No doubt, it’s a bit of a leap for most people to try new things. It takes a bold personality, which is why not everyone does it. But there are plenty of stories I can draw on from people I’ve worked with in the past, where the risk was worth it. One that comes to mind is a student of mine who wanted to work for the FBI. Problem was, he was essentially deaf and could only hear with the support of a hearing aid. So the thought was he wasn’t going to pass the FBI medical exam. But guess what? He found a way around that obstacle, and is now working for the FBI doing intelligence analysis.

On an Alternative Minimal State and Equal Tax

This is what will be perceived as a radical proposal in my book. Instead of a flat tax, which will charge everyone the same percentage, everyone would pay the same dollar amount. So there’s no progression in the amount.

I also argue in the book for a kind of minimal night-watchman State that simply protects against force, fraud and theft, and where the State is conceived as basically a club where you pay dues for membership, and everyone’s dues are the same. So if you want to become a member, you pay the dues. The initial reaction to this is that it represents an unsustainable and excessive amount that each individual must pay. Yet I argue that it’s only the case if you view it from the context of our current Federal budget which – at $4 trillion – is crazily out of control and needs to be cut considerably.

On Capitalism and How it’s Often Viewed Negatively

Although I try to avoid the term ‘Capitalism’ as much as I can, ‘Capitalism Without Consumerism’ is the subtitle of my book. Many people, especially on the left, are against capitalism. But if I propose capitalism without consumerism, then suddenly that sounds like a good deal to most people. Except they say that it is automatically impossible.

But back to the point about word choice and rhetoric. I have the same concern with using the word capitalism, and of course the word is rooted in Marxism. Sadly, it’s become a disparaging label and a misnomer, a notion that people get rich simply because they’ve hoarded capital, which is not the case. My preference is to address all of this from a property rights perspective, with which people will generally agree. In other words, you own your own person, so you own your own labor, so you should own the fruits of your own labor.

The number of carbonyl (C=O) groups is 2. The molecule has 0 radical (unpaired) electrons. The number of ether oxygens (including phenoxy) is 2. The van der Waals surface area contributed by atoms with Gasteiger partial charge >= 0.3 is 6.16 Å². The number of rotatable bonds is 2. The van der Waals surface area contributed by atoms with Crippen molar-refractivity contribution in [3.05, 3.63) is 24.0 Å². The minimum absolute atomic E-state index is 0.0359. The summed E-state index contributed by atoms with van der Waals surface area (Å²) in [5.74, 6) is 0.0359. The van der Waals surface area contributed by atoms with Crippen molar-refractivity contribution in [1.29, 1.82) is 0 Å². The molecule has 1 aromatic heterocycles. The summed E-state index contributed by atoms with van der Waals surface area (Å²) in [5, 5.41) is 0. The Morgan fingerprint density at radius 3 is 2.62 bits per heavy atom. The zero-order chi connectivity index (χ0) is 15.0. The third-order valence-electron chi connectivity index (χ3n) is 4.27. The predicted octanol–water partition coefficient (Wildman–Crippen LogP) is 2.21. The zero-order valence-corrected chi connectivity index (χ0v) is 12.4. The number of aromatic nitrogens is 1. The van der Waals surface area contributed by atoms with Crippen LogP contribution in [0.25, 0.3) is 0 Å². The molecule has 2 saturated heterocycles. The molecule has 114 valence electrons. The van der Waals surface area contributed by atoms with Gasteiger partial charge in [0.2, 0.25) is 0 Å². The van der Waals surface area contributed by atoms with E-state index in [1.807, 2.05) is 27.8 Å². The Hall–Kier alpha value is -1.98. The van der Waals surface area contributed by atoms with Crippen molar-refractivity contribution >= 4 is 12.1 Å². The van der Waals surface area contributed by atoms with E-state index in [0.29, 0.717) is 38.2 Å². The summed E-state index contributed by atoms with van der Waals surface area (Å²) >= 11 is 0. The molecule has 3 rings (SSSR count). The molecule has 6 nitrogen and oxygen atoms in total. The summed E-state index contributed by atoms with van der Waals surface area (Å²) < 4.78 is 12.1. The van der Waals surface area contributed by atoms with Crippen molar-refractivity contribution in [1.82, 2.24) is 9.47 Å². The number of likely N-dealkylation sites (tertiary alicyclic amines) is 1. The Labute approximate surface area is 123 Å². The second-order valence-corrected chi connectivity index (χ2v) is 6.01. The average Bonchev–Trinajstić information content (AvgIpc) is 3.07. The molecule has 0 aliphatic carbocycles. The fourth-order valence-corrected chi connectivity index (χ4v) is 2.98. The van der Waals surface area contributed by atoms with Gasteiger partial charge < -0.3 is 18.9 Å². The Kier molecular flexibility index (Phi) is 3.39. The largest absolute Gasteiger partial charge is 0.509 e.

On the Book Chapter ‘What’s Mine Is Mine’

So this argument I make in the book of “What’s mine is mine” is intended to be provocative in that it’s what people hate to hear you say. It does not suggest that you couldn’t or wouldn’t share what you have. Rather, the argument is that we should be free to share voluntarily, instead of through coercion. I believe that under a true free-market system, people would have so much more wealth at their disposal that they would share, and you would therefore see a significant increase in charitable giving and activity. This is opposed to the sentiment of many people today who feel they have already given enough via tax payments that have, in a sense, been forcibly taken from them. Still, the thought exists that our world would be uncaring and unfeeling if we’re not taxed in order to take care of people in need. I think the message should be quite the opposite; that people would be more inclined to give and care for others in need if they could make this choice voluntarily.

On the Ultimate Aim of the Book

For me, it’s a message of personal empowerment. You get to chose how you live your life, and not just in the existential sense. Also, you get to choose how to live your life in terms of how you will spend your money and dispose of your property. That’s the part that has always struck me as missing from existentialism; namely, that individual freedom also has to extend into the economic realm.

 

 

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  • Lonewolf Ethos

    You do not even need a “true” free-market system for people to “share”. Simply reduce taxation, and charitable giving will grow, like magic.
    /I loved the 80s.